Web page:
Jake Arky: Some, but most of the research I didn't end up using. For a while I felt like I was a Dahmer expert (something every parent wants to hear!) but it was important to focus on his character before he became a serial killer. Back in 2008, I was in touch with Derf a lot about certain details and studying the comic over and over. Any research about his crimes only served as an end point for the character I was writing, because it isn't about him being a serial killer so much as transforming into one over the course of his formative years.

BWW: What is your writing process? How do you approach each new project?

Jake Arky: Crap, I don't know. [I Laugh] It's constantly changing. I used to say that I would think about a project for 2 years before I started to actually write it, but that's shifted now to when I get an idea I just try to sit down and write a draft by hand as quickly as possible. My feeling is that it just needs to come out of my head. If I can create a skeleton structure on paper, then I can come back later and fill in the character and plot details. One thing that remains constant in my process is that I work best in my underwear with a bag of chocolate raisins on my desk and a steady stream of hip hop songs I've heard a million times funneling through my headphones. Those seem to be the magic beans that get the job done.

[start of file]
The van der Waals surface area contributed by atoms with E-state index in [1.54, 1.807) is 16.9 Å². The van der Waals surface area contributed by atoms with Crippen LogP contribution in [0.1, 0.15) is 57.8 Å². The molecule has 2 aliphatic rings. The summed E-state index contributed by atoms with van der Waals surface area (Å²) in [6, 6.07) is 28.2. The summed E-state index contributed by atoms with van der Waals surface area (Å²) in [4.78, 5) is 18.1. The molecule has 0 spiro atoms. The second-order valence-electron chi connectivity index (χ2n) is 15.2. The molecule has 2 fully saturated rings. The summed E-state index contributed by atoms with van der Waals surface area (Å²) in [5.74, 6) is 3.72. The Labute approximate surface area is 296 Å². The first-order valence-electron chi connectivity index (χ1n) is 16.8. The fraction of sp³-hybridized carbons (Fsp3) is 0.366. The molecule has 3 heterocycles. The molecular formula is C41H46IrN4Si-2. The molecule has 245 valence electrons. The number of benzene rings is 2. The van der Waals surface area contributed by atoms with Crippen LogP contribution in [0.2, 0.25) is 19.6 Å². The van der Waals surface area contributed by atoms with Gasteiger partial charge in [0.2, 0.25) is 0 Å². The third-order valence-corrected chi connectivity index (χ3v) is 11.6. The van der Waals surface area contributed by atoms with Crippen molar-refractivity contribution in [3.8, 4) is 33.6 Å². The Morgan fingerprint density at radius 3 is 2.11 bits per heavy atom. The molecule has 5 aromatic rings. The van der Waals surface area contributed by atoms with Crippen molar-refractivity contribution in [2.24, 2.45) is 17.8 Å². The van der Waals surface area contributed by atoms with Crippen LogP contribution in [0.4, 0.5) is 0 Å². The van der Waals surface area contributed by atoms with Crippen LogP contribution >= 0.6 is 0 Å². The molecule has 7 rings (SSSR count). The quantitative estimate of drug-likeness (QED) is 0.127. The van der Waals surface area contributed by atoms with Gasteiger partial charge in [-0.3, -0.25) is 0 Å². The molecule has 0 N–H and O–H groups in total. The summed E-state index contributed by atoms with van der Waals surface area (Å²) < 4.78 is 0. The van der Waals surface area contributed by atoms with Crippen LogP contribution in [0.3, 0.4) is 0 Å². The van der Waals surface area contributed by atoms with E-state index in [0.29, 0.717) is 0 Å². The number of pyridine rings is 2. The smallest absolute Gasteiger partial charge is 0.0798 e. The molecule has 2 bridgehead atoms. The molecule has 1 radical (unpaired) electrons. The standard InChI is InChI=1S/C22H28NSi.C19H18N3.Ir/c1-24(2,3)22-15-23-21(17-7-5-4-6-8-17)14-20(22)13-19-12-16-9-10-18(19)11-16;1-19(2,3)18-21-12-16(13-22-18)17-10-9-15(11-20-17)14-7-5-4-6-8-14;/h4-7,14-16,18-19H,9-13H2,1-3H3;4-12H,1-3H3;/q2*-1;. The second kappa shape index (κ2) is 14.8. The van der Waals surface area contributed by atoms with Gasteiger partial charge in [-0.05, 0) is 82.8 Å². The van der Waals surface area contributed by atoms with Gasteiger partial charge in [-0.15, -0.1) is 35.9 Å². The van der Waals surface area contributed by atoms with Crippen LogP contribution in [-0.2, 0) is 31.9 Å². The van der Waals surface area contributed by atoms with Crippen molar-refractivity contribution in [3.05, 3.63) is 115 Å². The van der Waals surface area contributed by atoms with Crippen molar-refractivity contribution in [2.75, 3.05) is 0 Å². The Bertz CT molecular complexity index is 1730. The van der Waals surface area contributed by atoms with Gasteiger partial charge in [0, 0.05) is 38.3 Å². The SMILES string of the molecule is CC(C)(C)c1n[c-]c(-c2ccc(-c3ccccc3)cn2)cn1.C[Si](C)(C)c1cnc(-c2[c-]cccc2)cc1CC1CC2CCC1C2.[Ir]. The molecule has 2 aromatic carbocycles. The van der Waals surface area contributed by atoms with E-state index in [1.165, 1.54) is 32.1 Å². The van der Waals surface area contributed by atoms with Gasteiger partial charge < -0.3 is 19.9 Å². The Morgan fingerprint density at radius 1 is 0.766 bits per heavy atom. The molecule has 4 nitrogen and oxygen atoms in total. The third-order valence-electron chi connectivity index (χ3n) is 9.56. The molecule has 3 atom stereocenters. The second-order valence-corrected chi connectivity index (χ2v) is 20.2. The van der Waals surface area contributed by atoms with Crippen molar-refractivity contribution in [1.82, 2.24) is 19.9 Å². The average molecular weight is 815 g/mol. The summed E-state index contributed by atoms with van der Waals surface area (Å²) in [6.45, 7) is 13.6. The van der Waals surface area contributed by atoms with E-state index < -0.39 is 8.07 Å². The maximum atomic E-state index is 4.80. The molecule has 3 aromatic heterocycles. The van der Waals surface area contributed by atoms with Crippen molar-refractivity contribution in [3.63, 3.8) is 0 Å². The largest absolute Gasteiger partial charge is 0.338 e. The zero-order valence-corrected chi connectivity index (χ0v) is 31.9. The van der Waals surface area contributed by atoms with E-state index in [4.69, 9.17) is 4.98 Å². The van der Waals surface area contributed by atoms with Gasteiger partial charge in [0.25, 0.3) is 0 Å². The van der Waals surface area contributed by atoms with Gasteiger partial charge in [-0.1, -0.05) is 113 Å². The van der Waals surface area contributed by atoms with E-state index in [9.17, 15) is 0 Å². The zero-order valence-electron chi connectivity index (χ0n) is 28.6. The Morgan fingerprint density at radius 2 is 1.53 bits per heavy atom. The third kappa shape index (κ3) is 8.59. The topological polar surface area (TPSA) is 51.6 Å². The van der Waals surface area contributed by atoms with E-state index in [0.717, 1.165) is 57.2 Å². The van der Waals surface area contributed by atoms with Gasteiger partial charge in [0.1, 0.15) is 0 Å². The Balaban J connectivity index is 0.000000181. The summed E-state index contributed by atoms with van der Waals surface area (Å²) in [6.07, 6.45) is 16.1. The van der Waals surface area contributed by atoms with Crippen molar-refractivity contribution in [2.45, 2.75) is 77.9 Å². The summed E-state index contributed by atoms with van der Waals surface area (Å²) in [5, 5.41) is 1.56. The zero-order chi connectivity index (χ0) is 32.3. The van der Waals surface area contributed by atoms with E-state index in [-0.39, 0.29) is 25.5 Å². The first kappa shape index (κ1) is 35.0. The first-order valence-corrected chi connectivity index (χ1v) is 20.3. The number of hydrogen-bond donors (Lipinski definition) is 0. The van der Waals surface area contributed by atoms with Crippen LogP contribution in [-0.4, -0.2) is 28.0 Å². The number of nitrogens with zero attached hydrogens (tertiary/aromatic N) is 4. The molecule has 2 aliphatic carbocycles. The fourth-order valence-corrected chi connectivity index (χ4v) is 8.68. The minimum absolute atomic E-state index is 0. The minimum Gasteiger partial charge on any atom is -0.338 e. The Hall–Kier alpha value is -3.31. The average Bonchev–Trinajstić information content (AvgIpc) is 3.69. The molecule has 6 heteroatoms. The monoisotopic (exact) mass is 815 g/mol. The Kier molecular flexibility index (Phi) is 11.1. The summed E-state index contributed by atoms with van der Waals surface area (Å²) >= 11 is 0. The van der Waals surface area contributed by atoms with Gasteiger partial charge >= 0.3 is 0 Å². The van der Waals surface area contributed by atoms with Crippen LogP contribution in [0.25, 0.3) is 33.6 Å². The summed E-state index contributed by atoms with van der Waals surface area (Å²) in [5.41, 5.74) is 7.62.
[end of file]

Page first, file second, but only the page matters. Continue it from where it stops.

BWW: What would you like for the audience to experience or feel when they witness your play onstage?

Jake Arky: I always like people to be a bit creeped out. Not disturbed or traumatized, but a little shaken. I want them to say to themselves, "Holy shit, I knew someone just like Dahmer. Where is that kid? Are they killing people? Did I have anything to do with that? Am I contributing to someone's life like that?" People should be looking inward and really finding how they can be better people. So I guess in a word: empathy, which is something Dahmer lacked because very few people were willing to pay him any when he was a kid.